Confession of a Checked-Bag Veteran
Okay, confession time: I generally travel with a checked-bag – even for short trips. Stupid, huh? And expensive? Yes to both.
Two Great Reasons to Use a Carryon Bag
Here’s why it’s dumb – really dumb – to check a bag.
- Checked-bags add another $50 in bag fees to most trips I take
- Checked-bags can get damaged and checked-bags can get lost
The Airport Restroom Dilemma
So why do I check a bag?
Well, I was a Girl Scout, so I like to be prepared – which means I like to have more clothes than I need (what if the weather changes or what if I don’t like the outfit I planned on wearing?) – plus, I don’t like grubbing for overhead bin space, and I don’t like wrestling with a bag in a small space like…oh, let’s say an airport restroom (and in these security conscious days, you feel funny about asking someone to watch your bag while you go to the Ladies’).
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But, let’s face it: the $50 per flight bag fee was what was really on my mind (not to mention my wallet), so – I finally made the switch to a carryon.
Tired of Airfare Expert Rick Seaney Teasing Me about Bag Fees
I thought it would be difficult to make the switch, but I wearied of FareCompare CEO Rick Seaney’s gentle teasing about me constantly schlepping a big bag everywhere I went (and as Mr. Airfare Expert never tired of reminding me, “You know, I went on a 10-day trip to Italy with a carryon.”). Okay, time to change.
How to Switch from Checked-Bags to Carryons
So here’s what I did (and it’s easier than you think):
1. Find the right bag for you: First I ransacked the house looking for a suitable carryon. I did not want anything heavy, because that would add to the inconvenience factor, so – for me, no wheeled cases.
I finally found a light weight nylon duffle bag with a couple of handles and a shoulder strap. I thought, if I pack light, I could even slide this under the seat in front of me, if I had to.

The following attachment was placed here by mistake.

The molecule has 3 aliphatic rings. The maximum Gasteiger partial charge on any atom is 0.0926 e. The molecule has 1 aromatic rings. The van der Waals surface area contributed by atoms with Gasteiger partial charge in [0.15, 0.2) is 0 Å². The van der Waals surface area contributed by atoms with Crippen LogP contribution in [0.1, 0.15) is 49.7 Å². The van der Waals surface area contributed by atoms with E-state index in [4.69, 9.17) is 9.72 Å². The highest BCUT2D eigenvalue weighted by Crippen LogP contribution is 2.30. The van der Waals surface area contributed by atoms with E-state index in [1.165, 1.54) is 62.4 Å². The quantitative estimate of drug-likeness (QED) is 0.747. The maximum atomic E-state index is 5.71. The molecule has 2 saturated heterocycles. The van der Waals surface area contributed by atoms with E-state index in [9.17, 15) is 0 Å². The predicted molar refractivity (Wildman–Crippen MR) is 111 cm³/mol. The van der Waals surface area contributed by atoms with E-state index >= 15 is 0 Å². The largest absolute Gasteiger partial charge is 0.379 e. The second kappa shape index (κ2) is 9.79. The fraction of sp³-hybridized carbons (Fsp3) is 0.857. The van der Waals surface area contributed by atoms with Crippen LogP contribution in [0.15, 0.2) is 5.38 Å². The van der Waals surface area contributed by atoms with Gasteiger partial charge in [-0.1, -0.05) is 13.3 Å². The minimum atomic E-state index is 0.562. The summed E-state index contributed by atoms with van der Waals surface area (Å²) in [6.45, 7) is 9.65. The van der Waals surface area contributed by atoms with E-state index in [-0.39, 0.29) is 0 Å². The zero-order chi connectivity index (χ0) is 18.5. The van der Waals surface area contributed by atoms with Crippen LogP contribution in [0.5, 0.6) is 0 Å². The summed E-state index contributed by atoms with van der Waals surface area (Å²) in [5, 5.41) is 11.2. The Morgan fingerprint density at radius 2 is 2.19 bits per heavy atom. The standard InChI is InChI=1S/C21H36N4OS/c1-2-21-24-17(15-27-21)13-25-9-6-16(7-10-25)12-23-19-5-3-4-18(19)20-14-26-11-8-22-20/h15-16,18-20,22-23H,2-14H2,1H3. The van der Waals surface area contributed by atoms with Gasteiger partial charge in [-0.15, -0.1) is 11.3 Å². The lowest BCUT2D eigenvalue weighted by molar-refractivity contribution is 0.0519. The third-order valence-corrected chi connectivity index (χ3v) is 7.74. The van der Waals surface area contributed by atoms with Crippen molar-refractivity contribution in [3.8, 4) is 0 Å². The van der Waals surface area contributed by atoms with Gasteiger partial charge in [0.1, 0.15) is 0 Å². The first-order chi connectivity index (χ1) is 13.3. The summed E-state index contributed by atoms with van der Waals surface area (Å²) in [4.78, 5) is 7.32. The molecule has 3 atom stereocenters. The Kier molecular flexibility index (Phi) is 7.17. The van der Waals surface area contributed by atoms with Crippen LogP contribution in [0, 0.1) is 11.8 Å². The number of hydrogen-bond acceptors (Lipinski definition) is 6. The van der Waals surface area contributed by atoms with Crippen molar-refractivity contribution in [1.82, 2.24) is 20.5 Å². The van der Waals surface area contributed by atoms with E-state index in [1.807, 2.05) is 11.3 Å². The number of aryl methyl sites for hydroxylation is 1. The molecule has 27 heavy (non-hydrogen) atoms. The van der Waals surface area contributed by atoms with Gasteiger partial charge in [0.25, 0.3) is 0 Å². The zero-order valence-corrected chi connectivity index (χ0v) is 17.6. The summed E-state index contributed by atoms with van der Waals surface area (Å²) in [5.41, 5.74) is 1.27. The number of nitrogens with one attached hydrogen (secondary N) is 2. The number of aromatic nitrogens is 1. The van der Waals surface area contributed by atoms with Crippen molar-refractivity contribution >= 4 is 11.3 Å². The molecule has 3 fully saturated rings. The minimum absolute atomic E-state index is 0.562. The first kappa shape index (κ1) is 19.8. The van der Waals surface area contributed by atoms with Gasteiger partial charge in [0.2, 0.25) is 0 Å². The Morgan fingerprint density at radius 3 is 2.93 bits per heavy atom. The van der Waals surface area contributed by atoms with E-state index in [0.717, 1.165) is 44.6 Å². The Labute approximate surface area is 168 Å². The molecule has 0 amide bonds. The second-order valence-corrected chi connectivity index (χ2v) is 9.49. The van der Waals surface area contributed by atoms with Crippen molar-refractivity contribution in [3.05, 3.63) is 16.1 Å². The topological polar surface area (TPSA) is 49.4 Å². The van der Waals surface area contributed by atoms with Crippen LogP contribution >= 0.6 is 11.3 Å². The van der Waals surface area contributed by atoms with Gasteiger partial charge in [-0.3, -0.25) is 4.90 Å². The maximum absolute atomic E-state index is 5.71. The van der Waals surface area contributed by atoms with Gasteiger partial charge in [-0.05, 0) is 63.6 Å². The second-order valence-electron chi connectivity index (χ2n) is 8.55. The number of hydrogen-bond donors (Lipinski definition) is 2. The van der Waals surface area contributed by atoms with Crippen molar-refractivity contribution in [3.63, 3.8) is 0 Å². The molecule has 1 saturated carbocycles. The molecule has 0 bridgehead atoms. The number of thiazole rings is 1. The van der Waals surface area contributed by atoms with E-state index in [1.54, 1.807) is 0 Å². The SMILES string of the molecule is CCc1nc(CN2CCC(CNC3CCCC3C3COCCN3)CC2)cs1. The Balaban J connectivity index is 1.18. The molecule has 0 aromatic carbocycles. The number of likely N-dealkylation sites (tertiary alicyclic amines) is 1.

Poignant moment: The bag I found had one of those airline paper ID tags on it…from TWA. Yeah, it had been awhile since I’d used this bag.
2. Plan ahead for clothes, cosmetics: It’s a science, no doubt – but if you decide what you’ll wear each day, with no deviations, you’ll be fine. I packed no extra clothes – and took the bare minimum of cosmetics (hint: use a tinted moisturized, and you can leave your foundation behind, plus count on using your hotel’s sample size shampoo/conditioner).
3. Wear or carry the heavy stuff: My bulkiest and/or heaviest shoes? I wear them. A big coat? It’s on me. And, since I have to have something to read, I take paperbacks instead of hard covers (magazines aren’t enough to feed my habit).
Carryon Bag Success
So how did it work out? Beautifully.
I’ve used a carryon now on three flights (on Frontier and Delta); I never had any problem finding bin space, and I had no problem navigating the airport (or or the restrooms) because I kept my bag light.
Bonus: Quick Airport Exit
A nice little bonus was getting out of the airport in record time and being first in line for a taxi; plus, I did not waste a minute worrying about whether my bag would make it to my destination at the same time I did.
But best of all, I now save around 50 bucks in bag fees every time I fly. And that is truly something to savor.